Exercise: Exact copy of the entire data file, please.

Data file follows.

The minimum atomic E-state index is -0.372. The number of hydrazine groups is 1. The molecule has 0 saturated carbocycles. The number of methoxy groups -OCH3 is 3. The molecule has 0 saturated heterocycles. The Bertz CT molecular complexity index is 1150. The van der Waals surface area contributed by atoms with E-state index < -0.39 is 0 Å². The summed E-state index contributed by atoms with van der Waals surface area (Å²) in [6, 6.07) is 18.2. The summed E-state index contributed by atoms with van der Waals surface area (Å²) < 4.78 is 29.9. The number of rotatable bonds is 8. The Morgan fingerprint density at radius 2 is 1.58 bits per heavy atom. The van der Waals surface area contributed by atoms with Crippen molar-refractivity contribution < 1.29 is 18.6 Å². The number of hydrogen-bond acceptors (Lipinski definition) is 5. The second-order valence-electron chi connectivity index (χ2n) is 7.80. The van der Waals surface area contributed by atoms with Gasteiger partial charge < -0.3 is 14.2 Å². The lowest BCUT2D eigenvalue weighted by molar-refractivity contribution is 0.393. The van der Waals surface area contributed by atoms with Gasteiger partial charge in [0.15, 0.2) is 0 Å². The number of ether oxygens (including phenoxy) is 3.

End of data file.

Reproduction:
The minimum atomic E-state index is -0.372. The number of hydrazine groups is 1. The molecule has 0 saturated carbocycles. The number of methoxy groups -OCH3 is 3. The molecule has 0 saturated heterocycles. The Bertz CT molecular complexity index is 1150. The van der Waals surface area contributed by atoms with E-state index < -0.39 is 0 Å². The summed E-state index contributed by atoms with van der Waals surface area (Å²) in [6, 6.07) is 18.2. The summed E-state index contributed by atoms with van der Waals surface area (Å²) < 4.78 is 29.9. The number of rotatable bonds is 8. The Morgan fingerprint density at radius 2 is 1.58 bits per heavy atom. The van der Waals surface area contributed by atoms with Crippen molar-refractivity contribution < 1.29 is 18.6 Å². The number of hydrogen-bond acceptors (Lipinski definition) is 5. The second-order valence-electron chi connectivity index (χ2n) is 7.80. The van der Waals surface area contributed by atoms with Gasteiger partial charge < -0.3 is 14.2 Å². The lowest BCUT2D eigenvalue weighted by molar-refractivity contribution is 0.393. The van der Waals surface area contributed by atoms with Gasteiger partial charge in [0.15, 0.2) is 0 Å². The number of ether oxygens (including phenoxy) is 3.